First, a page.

Getting The Most Out of Your Hockey Practices

by Greg Siller

Practice time is a precious commodity for hockey coaches, players, and parents. It is generally the one time during the week when your team gets the opportunity to work together to learn new skills, improve existing ones, and more importantly, make the learning experiences challenging and enjoyable for the players and you.

Practices should be conceived with the idea that players need to be exposed to different situations which allow them to make choices on the best solution in the particular context of play. Players must be taught the importance of using their physical as well as mental skills.

Getting the most out of your hockey practices requires many things, but I believe the most important one is to have a plan. Just as each coach asks his or her players to be prepared, the coach should also be prepared. The old saying that failing to plan is planning to fail can be very true for a coach. The coach should organize each practice on paper before it begins; defining objectives, specifying the amount of time for each element, and identifying the skills to be learned and reinforced. An effective practice plan is really a Checklist for Success. This checklist should incorporate six elements:

  1. Learning and Improvement. For players to improve, they need both information and an opportunity to use this information. In hockey, information comes in the form of strategies and tactics. Opportunities are provided during drills and scrimmages which allow players to execute the strategies and tactics. Players will either succeed or fail during these opportunities. By trying and failing, the players can learn what doesn't work. By trying and succeeding, the players can learn what does work. In both cases, learning has taken place and the players have the opportunity to improve.
  2. Variety, Competition, and Fun. By varying your practice routine, and by invigorating your practices with competition and fun, you will keep your players mentally focussed and allow them to take more advantage of element #1. When interest is high, the players learning rate and capacity are increased. Variety can include adding new or modified drills periodically. Competition can be added to any existing drill where two or more players execute the drill simultaneously. "Fun" should be defined both by you and your players. Your players will tell you what they think is a fun part of your practice and you can decide when or if to incorporate it. This may be a scrimmage or a favorite couple of drills. Listen to your players and use this information when planning the fun part of your practice. If you incorporate these factors into each practice, you will be amazed at the work effort from your players.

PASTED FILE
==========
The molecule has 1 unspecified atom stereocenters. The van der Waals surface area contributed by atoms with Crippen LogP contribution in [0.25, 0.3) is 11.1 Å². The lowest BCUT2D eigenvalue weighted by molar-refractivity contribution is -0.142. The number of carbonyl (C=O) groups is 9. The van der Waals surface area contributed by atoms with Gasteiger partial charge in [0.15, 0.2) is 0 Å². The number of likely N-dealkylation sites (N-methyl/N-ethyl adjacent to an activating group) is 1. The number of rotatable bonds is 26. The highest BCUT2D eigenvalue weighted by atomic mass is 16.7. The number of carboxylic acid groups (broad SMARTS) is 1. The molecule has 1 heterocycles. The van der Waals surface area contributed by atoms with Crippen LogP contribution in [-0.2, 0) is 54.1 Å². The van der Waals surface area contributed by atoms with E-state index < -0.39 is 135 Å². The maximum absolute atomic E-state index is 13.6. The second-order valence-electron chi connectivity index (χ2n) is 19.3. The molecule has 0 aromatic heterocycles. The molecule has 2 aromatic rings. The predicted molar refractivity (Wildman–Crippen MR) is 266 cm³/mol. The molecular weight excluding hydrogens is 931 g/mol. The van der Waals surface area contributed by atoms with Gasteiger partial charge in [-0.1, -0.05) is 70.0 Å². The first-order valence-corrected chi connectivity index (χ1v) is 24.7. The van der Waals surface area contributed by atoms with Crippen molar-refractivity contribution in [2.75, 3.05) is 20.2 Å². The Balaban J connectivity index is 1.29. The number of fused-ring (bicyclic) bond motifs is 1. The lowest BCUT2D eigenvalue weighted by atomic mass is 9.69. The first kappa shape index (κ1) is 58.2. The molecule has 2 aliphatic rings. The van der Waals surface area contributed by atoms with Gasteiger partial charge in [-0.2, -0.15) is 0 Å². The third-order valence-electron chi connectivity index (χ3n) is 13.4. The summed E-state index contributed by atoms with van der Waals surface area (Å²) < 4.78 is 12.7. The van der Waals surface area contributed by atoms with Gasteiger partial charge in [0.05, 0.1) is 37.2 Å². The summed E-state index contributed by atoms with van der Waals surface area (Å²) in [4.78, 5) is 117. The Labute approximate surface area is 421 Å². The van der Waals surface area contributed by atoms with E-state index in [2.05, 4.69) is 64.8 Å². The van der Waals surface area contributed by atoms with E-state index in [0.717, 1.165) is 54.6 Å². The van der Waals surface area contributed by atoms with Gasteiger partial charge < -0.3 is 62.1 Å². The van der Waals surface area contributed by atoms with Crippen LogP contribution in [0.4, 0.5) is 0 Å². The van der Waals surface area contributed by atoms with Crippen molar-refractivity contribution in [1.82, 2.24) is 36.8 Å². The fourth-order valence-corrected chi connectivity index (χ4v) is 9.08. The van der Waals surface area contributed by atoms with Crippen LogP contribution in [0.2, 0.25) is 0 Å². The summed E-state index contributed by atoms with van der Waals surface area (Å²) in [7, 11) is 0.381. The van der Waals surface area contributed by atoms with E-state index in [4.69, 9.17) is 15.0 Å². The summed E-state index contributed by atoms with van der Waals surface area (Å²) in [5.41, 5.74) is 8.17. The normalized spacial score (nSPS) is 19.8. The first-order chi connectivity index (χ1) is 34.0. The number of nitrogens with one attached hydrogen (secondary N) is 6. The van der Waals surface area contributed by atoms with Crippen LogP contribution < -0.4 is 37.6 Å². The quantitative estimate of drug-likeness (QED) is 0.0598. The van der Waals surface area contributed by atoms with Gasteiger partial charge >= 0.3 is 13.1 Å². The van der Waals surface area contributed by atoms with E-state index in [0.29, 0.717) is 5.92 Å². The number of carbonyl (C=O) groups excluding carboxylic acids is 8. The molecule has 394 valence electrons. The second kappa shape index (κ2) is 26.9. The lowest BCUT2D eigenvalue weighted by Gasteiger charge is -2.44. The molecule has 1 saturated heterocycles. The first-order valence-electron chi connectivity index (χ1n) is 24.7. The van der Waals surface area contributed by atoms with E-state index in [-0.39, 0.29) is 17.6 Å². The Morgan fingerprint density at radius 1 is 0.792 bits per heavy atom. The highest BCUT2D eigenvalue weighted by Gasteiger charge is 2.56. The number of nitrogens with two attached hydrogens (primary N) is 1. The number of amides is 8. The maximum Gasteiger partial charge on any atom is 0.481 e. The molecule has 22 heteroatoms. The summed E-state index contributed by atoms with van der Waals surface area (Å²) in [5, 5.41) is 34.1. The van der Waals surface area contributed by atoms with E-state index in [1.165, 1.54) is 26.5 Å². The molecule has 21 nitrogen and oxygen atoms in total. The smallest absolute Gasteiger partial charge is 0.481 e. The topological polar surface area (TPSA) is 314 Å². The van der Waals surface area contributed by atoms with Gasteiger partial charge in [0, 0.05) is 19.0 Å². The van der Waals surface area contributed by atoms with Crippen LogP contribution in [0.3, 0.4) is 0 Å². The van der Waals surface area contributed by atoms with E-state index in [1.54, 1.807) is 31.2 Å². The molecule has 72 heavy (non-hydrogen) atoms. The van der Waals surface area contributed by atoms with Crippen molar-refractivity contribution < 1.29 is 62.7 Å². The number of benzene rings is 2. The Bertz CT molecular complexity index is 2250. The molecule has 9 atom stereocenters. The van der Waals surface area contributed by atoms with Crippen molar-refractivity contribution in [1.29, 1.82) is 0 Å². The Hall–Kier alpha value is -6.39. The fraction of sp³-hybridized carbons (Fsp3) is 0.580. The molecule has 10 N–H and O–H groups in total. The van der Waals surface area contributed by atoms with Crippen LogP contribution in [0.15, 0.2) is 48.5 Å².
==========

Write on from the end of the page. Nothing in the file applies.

3. Drills are the primary method to reinforce strategies and tactics. Through the execution of drills, specific individual, positional, and team development can take place. I have defined hundreds of effective drills in my book, "Roller Hockey: Skills and Strategies for Winning on Wheels". Implementing new drills should include the following steps:
  1. Rink Management. Practices should be designed to use the entire rink most effectively. If particular drills are localized in one area of the rink (such as the offensive zone), then split the team up and have an assistant coach take half of the players and the coach take the other half. Rink management could also involve getting two practices for the price of one. This could be implemented by sharing the rink with another team during both team’s practices. This will give you double the rink time and that is beneficial when practice time is scarce.
  2. Working with Assistant Coaches (and Parents). Assistant coaches and parents are essential (and many times underutilized) during practices (and games). The head coach and assistant coach should go over the practice plan prior to the actual practice so that each understands his or her role. The assistant coach should be active in providing feedback to the players and should have specific duties to support the coach. The assistant coach can direct the warm-up and conditioning part of the practices, and in some situations run certain drills. Parents can help out by video taping practices and by supporting the coaches during certain drills.
  3. Communication. This is one of the most important elements for the success of any practice. Effective communication between the coach and players is essential for a good relationship, and a player should feel that the coach is approachable. One guideline that every coach should use is to talk to every player at least once during and/or after each practice. This may only take thirty seconds or may take as long as thirty minutes. In both cases, the players will all realize that the coach is watching them and is concerned about what they do as individuals and as a team. Close out each practice by providing some generalized feedback and information for the next practice or game.

Getting the most out of your hockey practices can be successful if you plan and use your Checklist for Success.

Contact Greg Siller @ Pro Learning Systems